Justin Trudeau relied on that sentiment when he promised to recall Canadian fighter jets from the fight against ISIS (also called ISIL) during last fall’s election campaign.
A broad cross-section of his supporters would likely hold him to that promise. So he feels he must follow through.
Unfortunately, Trudeau may have picked the wrong hill not to die on.
Polls show most Canadians believe the country should fully participate in the effort to rid Iraq and Syria of this murderous cult. And right now, the prevailing strategy in that effort is air strikes.
What Trudeau revealed lsat week as a beefed up contribution to the campaign against ISIS seems more like window dressing than a substantial alternative.
As the National Post’s John Ivison suggested last Tuesday, it resembles something that would normally happen towards the end of combat - more troops for training and intelligence-gathering, and increased humanitarian resources - not in the middle of it.
“It’s the equivalent of the Americans introducing the Marshall reconstruction plan in Europe in 1943 - two years before the Second World War was won,” Ivison wrote.
In a news conference in which answers bounced from Trudeau to his ministers, the prime minister did little to shed light on how Canada is both participating and not participating at the same time.
“It is clearly not for moral reasons, since we will continue to provide aerial refuelling and surveillance to assist other nations in bombing ISIL,” said Ivison. “The most honest answer would have been: because we said we would to win votes.”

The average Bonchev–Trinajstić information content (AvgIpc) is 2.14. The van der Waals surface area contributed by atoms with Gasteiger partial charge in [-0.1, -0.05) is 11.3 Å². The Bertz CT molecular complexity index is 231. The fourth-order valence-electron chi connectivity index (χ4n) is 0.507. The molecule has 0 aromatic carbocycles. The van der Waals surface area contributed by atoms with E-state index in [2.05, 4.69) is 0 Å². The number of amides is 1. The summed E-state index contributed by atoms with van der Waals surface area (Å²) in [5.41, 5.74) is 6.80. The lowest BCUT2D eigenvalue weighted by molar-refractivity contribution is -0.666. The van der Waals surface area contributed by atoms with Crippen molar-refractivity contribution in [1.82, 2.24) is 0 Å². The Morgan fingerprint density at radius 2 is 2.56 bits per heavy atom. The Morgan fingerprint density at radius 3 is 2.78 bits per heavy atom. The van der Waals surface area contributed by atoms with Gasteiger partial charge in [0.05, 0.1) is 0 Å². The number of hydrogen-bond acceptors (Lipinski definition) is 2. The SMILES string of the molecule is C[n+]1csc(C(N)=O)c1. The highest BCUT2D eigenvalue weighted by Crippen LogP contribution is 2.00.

Trudeau did offer the kind of circular answer he’s becoming known for: “Because it’s the right thing to do.”
And that may not be as facile as it sounds. He likely has a sense he’s on the right side of history - the same way Jean Chrétien was when he declined to join the American-led “Coalition of the Willing” a decade ago.
But many of those who scorned George W. Bush’s invasion of Iraq feel quite differently about the much more immediate threat of ISIS. Not only has this brutal caliphate caused grave instability and suffering at home - it has proven itself capable of recruiting warriors abroad.
“This is not about ‘peace’ versus ‘war,’” former Liberal leader Bob Rae wrote in 2014. “This is about something different - the collective capacity of governments and international institutions to deal effectively with perpetrators of violence.”
In short, perhaps this is not the right time for Canada to be leaning on its reputation for soft diplomacy.
Perhaps, in the here and now, we need to act decisively.